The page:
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5 Life Skills That We Should’ve Been Taught in High School

Student Life

Happy New Year, TTM Readers!

I know that February doesn't constitute itself as a month to send new year well wishes. However, I was on a break and needed to announce my presence, because I'm like Tinkerbell, I would die without attention. So, here I am. I'm back. Yay.

I swore I would renounce movie musicals for the foreseeable future, so today I am bringing you a different kind of hell. The one that really stays with you.

Specifically, a lamentation on how it could have been better if we valued education the way we value athletes or actors.

I mean, do we ever leave high school behind? For most of us, it is a constant companion, a flash drive of memories on loop. I have yet to meet a person who has not been traumatized by high school, and if you claim otherwise, you're in denial.

We all have strong feelings in various degrees of intensity for high school, because it's the period in our lives when our thoughts and opinions form, when we need the most support, and instead we get a splash of bullying in our faces, or inexplicably a cold shoulder from our friends, or weird texts from a creepy guy that you definitely did not give your number to, but you maybe share history class with?

No? No one? Just me? Well, okay then.

The greatest disappointment regarding high school, however, is the subject that no one really talks about — the actual school. If I had left the hell gates of Grammar School Srobarova (insert a shameless shout-out here) with a realization that the toxicity was worth it because at least I learned something there, at least I would have left with an insignificant feeling of satisfaction. But, effing no.

And Valerie Strauss of the Washington Post agreed with me back in 2012 when she wrote an article about why kids hate school in general, and why all we learn there is useless BS.

Speaking from personal experience, I've always excelled in English, Literature, Foreign Languages, History, Debate clubs and so forth, while I sucked at Science and anything that had to with calculations. So instead of nurturing my natural talent, I spent every afternoon with a tutor, trying to ace subjects I hated, and more importantly, subjects I would never actually need to use in real life.

But who knows, maybe one day my local Starbucks will make me a rad cup of coffee just for stating the Pythagorean Theorem. “Here you go, miss, here’s your latte, free of charge. Those stringent ABC 90 degree angles blew us away.”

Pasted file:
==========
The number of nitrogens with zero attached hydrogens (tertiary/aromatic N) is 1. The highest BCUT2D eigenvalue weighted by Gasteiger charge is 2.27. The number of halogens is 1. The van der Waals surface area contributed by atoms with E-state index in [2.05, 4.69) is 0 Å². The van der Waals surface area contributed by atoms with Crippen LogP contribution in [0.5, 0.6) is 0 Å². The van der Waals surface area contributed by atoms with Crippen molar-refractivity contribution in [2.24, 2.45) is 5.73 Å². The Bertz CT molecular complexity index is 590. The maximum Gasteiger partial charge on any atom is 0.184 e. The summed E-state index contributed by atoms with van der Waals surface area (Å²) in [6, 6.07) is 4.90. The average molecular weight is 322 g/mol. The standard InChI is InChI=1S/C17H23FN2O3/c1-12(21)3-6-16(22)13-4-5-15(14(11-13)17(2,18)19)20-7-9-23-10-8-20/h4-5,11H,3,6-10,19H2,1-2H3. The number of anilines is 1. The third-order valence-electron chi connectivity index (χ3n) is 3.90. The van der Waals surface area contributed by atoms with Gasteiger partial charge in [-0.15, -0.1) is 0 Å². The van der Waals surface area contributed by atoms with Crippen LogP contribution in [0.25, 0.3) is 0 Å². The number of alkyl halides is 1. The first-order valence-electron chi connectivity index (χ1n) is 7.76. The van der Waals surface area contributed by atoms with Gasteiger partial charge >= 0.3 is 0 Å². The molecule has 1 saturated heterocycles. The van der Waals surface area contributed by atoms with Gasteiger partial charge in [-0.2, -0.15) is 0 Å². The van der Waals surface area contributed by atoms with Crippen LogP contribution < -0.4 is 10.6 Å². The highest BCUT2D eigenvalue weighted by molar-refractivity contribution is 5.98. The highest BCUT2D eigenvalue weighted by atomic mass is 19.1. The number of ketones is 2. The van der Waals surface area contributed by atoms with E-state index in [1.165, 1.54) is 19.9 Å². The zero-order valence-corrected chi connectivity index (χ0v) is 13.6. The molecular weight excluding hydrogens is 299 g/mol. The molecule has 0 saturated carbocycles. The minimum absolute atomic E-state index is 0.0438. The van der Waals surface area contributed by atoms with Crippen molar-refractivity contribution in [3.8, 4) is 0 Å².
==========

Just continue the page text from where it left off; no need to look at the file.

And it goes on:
Which brings us to the main problem of the educational system — We enter high school at a point in our lives when we are more than capable of differentiating between likes and dislikes, strengths and weaknesses. We should be able to choose subjects and develop our passions and talents at a steady pace.

But they throw us all into the same group as if we were protagonists in some YA dystopian novel, and then we fight for our lives. However, instead of winning a prize, we get a piece of paper and a raging depression.

And if can't re-assort the system, we ought to at least teach kids stuff necessary to survive.

Here's five skills we should have learned in high school:

1. Psychology 101

You ever wonder why people act like people? Why our moods change, why we swing at our enemies and love our friends? Instead of teaching the chemical processes of Uranium, or the biological functions of a dragonfly, how about drawing at least a rough sketch of a human psyche for kids to better understand themselves and others?

It's really sad that empathy is something that has to be outlined, but we still have a better chance at grasping it if we encounter it, rather than avoiding it. There are some schools that teach psychology, or expand on it in Social Studies, but it's far from what is necessary, and those curriculums mostly focus on intelligence quotients rather than emotional intelligence.

I mean, a damn dragonfly doesn't collect my rent. Which brings me to ...

2. Financial Literacy

I'm not talking about trigonometry, math or any of that stuff. Has it ever occurred to you why you're always broke? (Or is it just me again?) I had no idea how much money leaked from my wallet monthly when I first entered the big world on my own, because no one taught me how much stuff costs and how to budget properly.